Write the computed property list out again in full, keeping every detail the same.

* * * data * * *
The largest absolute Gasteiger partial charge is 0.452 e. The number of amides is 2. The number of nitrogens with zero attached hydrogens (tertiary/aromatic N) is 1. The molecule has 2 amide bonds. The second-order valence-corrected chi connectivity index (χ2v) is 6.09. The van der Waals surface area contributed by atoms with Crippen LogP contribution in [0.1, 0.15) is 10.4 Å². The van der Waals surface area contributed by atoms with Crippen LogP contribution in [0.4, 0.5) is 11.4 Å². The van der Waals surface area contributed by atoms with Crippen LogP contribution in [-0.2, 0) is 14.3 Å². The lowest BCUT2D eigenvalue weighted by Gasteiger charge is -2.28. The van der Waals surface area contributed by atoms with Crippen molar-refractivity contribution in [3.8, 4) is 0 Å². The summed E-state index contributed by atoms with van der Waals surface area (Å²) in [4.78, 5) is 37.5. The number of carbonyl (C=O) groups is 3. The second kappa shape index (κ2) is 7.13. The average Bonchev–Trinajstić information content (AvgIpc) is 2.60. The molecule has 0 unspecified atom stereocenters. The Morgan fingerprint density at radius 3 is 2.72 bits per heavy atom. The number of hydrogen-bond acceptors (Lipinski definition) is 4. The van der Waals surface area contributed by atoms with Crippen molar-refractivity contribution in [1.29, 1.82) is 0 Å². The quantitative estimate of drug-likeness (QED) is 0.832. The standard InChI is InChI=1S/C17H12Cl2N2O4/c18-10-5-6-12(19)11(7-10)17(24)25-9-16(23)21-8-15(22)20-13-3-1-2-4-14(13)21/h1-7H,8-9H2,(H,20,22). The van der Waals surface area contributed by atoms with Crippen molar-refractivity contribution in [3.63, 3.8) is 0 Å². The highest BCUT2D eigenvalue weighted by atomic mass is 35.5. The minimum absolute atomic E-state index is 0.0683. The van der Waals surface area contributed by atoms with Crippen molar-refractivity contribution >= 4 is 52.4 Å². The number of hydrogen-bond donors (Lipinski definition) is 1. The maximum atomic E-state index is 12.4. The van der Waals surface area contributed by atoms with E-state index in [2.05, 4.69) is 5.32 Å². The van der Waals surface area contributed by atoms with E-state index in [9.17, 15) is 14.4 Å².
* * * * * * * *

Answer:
The largest absolute Gasteiger partial charge is 0.452 e. The number of amides is 2. The number of nitrogens with zero attached hydrogens (tertiary/aromatic N) is 1. The molecule has 2 amide bonds. The second-order valence-corrected chi connectivity index (χ2v) is 6.09. The van der Waals surface area contributed by atoms with Crippen LogP contribution in [0.1, 0.15) is 10.4 Å². The van der Waals surface area contributed by atoms with Crippen LogP contribution in [0.4, 0.5) is 11.4 Å². The van der Waals surface area contributed by atoms with Crippen LogP contribution in [-0.2, 0) is 14.3 Å². The lowest BCUT2D eigenvalue weighted by Gasteiger charge is -2.28. The van der Waals surface area contributed by atoms with Crippen molar-refractivity contribution in [3.8, 4) is 0 Å². The summed E-state index contributed by atoms with van der Waals surface area (Å²) in [4.78, 5) is 37.5. The number of carbonyl (C=O) groups is 3. The second kappa shape index (κ2) is 7.13. The average Bonchev–Trinajstić information content (AvgIpc) is 2.60. The molecule has 0 unspecified atom stereocenters. The Morgan fingerprint density at radius 3 is 2.72 bits per heavy atom. The number of hydrogen-bond acceptors (Lipinski definition) is 4. The van der Waals surface area contributed by atoms with Crippen molar-refractivity contribution in [1.29, 1.82) is 0 Å². The quantitative estimate of drug-likeness (QED) is 0.832. The standard InChI is InChI=1S/C17H12Cl2N2O4/c18-10-5-6-12(19)11(7-10)17(24)25-9-16(23)21-8-15(22)20-13-3-1-2-4-14(13)21/h1-7H,8-9H2,(H,20,22). The van der Waals surface area contributed by atoms with Crippen molar-refractivity contribution in [3.63, 3.8) is 0 Å². The highest BCUT2D eigenvalue weighted by atomic mass is 35.5. The minimum absolute atomic E-state index is 0.0683. The van der Waals surface area contributed by atoms with Crippen molar-refractivity contribution >= 4 is 52.4 Å². The number of hydrogen-bond donors (Lipinski definition) is 1. The maximum atomic E-state index is 12.4. The van der Waals surface area contributed by atoms with E-state index in [2.05, 4.69) is 5.32 Å². The van der Waals surface area contributed by atoms with E-state index in [9.17, 15) is 14.4 Å².